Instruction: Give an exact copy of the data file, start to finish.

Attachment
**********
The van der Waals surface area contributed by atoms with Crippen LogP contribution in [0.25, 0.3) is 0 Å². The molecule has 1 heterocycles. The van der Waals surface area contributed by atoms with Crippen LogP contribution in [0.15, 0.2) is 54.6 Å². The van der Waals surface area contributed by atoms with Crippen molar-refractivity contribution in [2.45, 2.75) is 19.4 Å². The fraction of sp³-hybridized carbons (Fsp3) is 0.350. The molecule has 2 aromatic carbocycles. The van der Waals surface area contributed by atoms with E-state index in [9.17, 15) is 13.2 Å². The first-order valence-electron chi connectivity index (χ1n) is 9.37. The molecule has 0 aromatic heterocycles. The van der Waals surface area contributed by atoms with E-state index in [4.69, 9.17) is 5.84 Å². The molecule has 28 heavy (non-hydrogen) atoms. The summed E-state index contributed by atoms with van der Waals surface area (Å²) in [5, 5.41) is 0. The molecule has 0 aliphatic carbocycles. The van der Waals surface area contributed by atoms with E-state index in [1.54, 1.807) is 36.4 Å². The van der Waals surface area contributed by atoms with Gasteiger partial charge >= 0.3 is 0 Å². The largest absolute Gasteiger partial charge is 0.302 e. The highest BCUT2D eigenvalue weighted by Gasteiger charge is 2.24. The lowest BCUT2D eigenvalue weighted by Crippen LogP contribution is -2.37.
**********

The van der Waals surface area contributed by atoms with Crippen LogP contribution in [0.25, 0.3) is 0 Å². The molecule has 1 heterocycles. The van der Waals surface area contributed by atoms with Crippen LogP contribution in [0.15, 0.2) is 54.6 Å². The van der Waals surface area contributed by atoms with Crippen molar-refractivity contribution in [2.45, 2.75) is 19.4 Å². The fraction of sp³-hybridized carbons (Fsp3) is 0.350. The molecule has 2 aromatic carbocycles. The van der Waals surface area contributed by atoms with E-state index in [9.17, 15) is 13.2 Å². The first-order valence-electron chi connectivity index (χ1n) is 9.37. The molecule has 0 aromatic heterocycles. The van der Waals surface area contributed by atoms with E-state index in [4.69, 9.17) is 5.84 Å². The molecule has 28 heavy (non-hydrogen) atoms. The summed E-state index contributed by atoms with van der Waals surface area (Å²) in [5, 5.41) is 0. The molecule has 0 aliphatic carbocycles. The van der Waals surface area contributed by atoms with E-state index in [1.54, 1.807) is 36.4 Å². The van der Waals surface area contributed by atoms with Gasteiger partial charge >= 0.3 is 0 Å². The largest absolute Gasteiger partial charge is 0.302 e. The highest BCUT2D eigenvalue weighted by Gasteiger charge is 2.24. The lowest BCUT2D eigenvalue weighted by Crippen LogP contribution is -2.37.